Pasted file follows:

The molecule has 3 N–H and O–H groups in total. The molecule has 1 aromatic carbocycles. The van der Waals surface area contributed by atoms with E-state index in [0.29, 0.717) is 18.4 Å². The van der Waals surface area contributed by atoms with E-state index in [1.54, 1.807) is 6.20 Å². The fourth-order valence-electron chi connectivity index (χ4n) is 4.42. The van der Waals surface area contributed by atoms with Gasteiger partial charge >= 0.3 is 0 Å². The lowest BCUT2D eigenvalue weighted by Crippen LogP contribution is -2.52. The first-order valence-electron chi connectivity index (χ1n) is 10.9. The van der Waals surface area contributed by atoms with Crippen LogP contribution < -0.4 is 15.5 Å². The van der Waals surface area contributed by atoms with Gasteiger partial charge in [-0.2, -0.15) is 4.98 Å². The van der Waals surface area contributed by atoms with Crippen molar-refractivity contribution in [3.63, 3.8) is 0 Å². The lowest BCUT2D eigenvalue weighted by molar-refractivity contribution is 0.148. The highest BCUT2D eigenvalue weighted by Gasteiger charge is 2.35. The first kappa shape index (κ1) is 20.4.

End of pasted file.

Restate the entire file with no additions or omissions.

The molecule has 3 N–H and O–H groups in total. The molecule has 1 aromatic carbocycles. The van der Waals surface area contributed by atoms with E-state index in [0.29, 0.717) is 18.4 Å². The van der Waals surface area contributed by atoms with E-state index in [1.54, 1.807) is 6.20 Å². The fourth-order valence-electron chi connectivity index (χ4n) is 4.42. The van der Waals surface area contributed by atoms with Gasteiger partial charge >= 0.3 is 0 Å². The lowest BCUT2D eigenvalue weighted by Crippen LogP contribution is -2.52. The first-order valence-electron chi connectivity index (χ1n) is 10.9. The van der Waals surface area contributed by atoms with Crippen LogP contribution < -0.4 is 15.5 Å². The van der Waals surface area contributed by atoms with Gasteiger partial charge in [-0.2, -0.15) is 4.98 Å². The van der Waals surface area contributed by atoms with Crippen molar-refractivity contribution in [3.63, 3.8) is 0 Å². The lowest BCUT2D eigenvalue weighted by molar-refractivity contribution is 0.148. The highest BCUT2D eigenvalue weighted by Gasteiger charge is 2.35. The first kappa shape index (κ1) is 20.4.